Iowa is considered one of the 11 “battleground” states in the presidential race.
Iowa’s “toss-up” status is one reason Donald Trump made stops in Cedar Rapids and Davenport last week and is due to hold a rally in Des Moines on Friday. Iowa’s Republican governor, Terry Branstad, offers this advice to Trump: “It’s not rocket science. He needs to connect with the people, which I think he’s doing effectively and he needs to be very focused and disciplined at getting the message across that America’s at a critical crossroads.”
Tom Vilsack, the former Democratic governor of Iowa, says it’s important for Hillary Clinton and her supporters to “draw contrasts” with Trump.
“And I think it is important in this particular context, with Mr. Trump’s resume being as thin as it is that people understand and appreciate exactly what he is and what he has done and who he is,” Vilsack says.
Clinton and political action committees that support her plan to run advertising in Iowa this month. Trump’s campaign has no advertising planned for August in Iowa. A “super PAC” that backs Trump is advertising in Pennsylvania, Ohio and Florida.
Clinton is scheduled to campaign this afternoon in Omaha.
The presidential race is overshadowing a pitched battle for partisan control inside the state legislature.
House Speaker Linda Upmeyer of Clear Lake is the top Republican in the legislature and she was a delegate at the Republican National Convention last month. She says the event revealed the “messaging” Trump intends to use for the fall, but that’s not necessarily going to impact legislative candidates.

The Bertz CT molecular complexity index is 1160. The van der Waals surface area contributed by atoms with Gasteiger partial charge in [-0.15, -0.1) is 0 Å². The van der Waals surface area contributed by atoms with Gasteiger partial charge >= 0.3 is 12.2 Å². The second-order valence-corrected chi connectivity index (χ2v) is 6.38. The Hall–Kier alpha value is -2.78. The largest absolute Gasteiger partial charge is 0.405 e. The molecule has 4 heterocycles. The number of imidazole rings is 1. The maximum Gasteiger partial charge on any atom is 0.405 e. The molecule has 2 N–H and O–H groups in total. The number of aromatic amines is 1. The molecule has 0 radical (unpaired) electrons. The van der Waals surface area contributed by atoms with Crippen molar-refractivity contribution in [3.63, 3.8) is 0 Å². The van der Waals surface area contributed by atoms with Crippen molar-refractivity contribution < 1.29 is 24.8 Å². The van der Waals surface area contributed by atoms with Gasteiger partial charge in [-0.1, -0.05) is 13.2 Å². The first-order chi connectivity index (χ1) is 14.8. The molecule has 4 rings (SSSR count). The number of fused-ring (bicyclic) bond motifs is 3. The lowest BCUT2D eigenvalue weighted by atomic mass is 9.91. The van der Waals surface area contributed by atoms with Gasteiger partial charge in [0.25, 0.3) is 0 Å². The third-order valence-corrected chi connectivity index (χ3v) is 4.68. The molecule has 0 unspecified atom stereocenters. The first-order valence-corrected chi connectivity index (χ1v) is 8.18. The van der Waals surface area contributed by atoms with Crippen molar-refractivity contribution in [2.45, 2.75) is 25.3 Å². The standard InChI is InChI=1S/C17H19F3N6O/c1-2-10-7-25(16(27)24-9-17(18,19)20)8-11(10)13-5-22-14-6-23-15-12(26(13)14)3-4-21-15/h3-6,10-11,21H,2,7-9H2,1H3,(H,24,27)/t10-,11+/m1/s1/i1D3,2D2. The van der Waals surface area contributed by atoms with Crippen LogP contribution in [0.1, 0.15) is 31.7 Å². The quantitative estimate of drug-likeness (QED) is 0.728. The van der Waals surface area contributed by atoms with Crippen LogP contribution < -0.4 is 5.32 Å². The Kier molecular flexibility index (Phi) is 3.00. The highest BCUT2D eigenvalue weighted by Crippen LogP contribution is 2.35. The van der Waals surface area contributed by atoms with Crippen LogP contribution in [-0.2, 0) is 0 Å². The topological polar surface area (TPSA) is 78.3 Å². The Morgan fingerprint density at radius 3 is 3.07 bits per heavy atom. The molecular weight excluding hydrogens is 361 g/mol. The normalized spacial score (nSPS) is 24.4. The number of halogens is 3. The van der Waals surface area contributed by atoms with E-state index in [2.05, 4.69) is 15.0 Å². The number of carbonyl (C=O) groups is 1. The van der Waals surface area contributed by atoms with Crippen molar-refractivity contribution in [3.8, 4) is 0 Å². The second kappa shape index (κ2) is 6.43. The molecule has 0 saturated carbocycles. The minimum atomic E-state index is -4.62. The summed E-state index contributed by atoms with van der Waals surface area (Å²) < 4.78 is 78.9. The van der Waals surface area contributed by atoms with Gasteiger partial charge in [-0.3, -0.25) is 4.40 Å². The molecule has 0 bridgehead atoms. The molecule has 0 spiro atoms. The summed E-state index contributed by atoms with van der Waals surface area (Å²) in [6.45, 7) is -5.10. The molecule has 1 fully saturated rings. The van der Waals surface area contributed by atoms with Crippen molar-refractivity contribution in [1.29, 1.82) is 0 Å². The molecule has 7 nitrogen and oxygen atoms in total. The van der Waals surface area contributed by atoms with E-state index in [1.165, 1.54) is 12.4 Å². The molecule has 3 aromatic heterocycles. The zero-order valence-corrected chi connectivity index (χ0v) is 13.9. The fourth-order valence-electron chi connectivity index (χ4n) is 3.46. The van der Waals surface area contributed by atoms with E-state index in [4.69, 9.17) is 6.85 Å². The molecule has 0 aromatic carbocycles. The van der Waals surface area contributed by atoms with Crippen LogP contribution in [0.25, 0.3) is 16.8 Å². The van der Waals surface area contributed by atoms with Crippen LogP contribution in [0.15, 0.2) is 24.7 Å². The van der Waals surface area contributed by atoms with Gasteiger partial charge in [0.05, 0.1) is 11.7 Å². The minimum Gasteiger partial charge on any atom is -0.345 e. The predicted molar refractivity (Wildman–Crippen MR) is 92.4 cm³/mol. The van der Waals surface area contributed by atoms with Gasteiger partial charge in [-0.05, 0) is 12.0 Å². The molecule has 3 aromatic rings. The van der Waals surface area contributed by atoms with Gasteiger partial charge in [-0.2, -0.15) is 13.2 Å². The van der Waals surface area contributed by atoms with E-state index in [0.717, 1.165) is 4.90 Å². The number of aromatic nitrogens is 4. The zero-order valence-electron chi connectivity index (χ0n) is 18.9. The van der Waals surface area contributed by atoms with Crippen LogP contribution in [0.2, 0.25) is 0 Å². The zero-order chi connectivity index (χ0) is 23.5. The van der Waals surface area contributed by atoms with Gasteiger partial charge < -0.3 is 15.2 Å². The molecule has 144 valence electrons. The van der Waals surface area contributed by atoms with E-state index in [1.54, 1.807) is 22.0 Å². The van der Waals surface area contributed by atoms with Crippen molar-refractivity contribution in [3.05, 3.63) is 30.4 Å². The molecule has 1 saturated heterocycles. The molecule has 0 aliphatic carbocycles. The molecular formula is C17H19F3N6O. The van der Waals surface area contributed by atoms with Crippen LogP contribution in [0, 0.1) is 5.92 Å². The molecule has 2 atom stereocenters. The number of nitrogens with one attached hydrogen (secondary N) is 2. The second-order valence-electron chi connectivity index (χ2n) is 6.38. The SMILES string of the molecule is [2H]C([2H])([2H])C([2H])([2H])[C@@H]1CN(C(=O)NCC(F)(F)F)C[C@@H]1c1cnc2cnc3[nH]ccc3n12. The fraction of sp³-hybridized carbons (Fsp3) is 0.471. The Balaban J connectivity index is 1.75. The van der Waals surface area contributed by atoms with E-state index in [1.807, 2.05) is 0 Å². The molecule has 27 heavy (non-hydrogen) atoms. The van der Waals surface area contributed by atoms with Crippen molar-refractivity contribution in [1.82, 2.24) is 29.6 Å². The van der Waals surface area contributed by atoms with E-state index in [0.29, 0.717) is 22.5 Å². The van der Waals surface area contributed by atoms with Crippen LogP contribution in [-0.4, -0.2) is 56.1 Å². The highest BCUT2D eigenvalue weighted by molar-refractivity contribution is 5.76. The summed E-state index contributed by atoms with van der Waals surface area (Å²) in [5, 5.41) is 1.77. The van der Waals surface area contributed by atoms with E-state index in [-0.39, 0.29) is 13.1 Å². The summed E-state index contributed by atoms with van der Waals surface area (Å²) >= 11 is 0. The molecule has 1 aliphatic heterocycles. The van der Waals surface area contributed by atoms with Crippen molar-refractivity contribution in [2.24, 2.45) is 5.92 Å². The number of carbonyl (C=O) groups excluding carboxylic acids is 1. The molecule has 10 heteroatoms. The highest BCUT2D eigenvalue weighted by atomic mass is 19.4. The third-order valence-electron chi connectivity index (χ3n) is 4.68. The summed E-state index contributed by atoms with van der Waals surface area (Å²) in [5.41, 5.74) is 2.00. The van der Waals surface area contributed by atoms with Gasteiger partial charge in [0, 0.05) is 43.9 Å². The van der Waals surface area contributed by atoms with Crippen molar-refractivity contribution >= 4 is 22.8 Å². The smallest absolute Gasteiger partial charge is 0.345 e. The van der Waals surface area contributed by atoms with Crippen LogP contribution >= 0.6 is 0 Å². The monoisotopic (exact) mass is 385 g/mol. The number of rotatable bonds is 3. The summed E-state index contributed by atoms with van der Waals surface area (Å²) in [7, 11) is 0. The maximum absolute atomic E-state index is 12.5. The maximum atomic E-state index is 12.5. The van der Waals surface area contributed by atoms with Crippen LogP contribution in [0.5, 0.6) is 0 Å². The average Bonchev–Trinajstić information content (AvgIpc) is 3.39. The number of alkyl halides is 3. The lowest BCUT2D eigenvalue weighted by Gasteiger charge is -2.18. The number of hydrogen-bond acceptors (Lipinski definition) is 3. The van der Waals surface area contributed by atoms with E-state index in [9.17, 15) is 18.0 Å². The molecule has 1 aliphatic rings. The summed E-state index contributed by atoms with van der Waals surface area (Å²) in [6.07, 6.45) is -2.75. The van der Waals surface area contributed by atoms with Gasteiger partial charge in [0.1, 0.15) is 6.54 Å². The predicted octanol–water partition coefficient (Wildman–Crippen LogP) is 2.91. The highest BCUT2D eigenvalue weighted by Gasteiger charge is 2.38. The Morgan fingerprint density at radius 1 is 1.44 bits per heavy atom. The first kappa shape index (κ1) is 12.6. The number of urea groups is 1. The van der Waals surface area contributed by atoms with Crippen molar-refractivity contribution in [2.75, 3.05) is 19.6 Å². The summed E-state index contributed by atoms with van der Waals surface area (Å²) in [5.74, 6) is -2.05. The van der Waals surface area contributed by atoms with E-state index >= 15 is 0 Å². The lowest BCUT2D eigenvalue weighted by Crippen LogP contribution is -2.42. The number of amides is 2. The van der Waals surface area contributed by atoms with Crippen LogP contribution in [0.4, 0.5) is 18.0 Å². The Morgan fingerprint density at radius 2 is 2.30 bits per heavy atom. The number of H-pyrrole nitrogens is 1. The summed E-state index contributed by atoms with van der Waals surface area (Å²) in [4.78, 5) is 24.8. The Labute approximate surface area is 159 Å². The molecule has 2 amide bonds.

“There’s a lot of discussion about the presidential, but it doesn’t immediately move then to down-ballot,” Upmeyer says.
Republicans hold a firm majority in the Iowa House and Republicans have focused on trying to win control of a majority of seats in the Iowa Senate. Democrats currently have a 26-to-24 seat advantage. Senate Majority Leader Mike Gronstal of Council Bluffs is the top Democrat in the legislature and he was a delegate at last month’s Democratic National Convention. Gronstal offers this advice to legislative candidates: “Your future doesn’t depend on the top of the ticket, the national mood. It depends on what you do in your own race.”
Gronstal is up for reelection this November. Gronstal’s Republican opponent is Dan Dawson, a state employee who is special agent in the Iowa Division of Criminal Investigation. Gronstal told reporters last week he has so far personally knocked on 8000 doors in his district. Each state senator represents about 60,000 Iowans.